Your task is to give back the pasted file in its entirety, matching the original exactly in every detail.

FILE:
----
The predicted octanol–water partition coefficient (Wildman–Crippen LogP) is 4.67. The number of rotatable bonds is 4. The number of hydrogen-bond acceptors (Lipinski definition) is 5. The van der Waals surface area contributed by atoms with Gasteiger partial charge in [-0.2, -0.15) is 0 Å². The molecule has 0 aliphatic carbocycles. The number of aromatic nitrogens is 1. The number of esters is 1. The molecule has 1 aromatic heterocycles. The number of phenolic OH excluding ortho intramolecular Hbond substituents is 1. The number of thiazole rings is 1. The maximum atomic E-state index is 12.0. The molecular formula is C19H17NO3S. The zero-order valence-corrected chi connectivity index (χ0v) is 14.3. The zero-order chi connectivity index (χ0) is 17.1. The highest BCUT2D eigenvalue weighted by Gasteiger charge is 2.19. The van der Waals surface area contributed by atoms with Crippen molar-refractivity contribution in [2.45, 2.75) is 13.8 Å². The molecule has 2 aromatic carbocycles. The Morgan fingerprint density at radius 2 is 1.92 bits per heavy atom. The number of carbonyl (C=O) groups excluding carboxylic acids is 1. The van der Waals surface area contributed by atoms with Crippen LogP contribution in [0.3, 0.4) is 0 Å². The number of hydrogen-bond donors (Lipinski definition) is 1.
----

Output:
The predicted octanol–water partition coefficient (Wildman–Crippen LogP) is 4.67. The number of rotatable bonds is 4. The number of hydrogen-bond acceptors (Lipinski definition) is 5. The van der Waals surface area contributed by atoms with Gasteiger partial charge in [-0.2, -0.15) is 0 Å². The molecule has 0 aliphatic carbocycles. The number of aromatic nitrogens is 1. The number of esters is 1. The molecule has 1 aromatic heterocycles. The number of phenolic OH excluding ortho intramolecular Hbond substituents is 1. The number of thiazole rings is 1. The maximum atomic E-state index is 12.0. The molecular formula is C19H17NO3S. The zero-order valence-corrected chi connectivity index (χ0v) is 14.3. The zero-order chi connectivity index (χ0) is 17.1. The highest BCUT2D eigenvalue weighted by Gasteiger charge is 2.19. The van der Waals surface area contributed by atoms with Crippen molar-refractivity contribution in [2.45, 2.75) is 13.8 Å². The molecule has 2 aromatic carbocycles. The Morgan fingerprint density at radius 2 is 1.92 bits per heavy atom. The number of carbonyl (C=O) groups excluding carboxylic acids is 1. The van der Waals surface area contributed by atoms with Crippen LogP contribution in [0.3, 0.4) is 0 Å². The number of hydrogen-bond donors (Lipinski definition) is 1.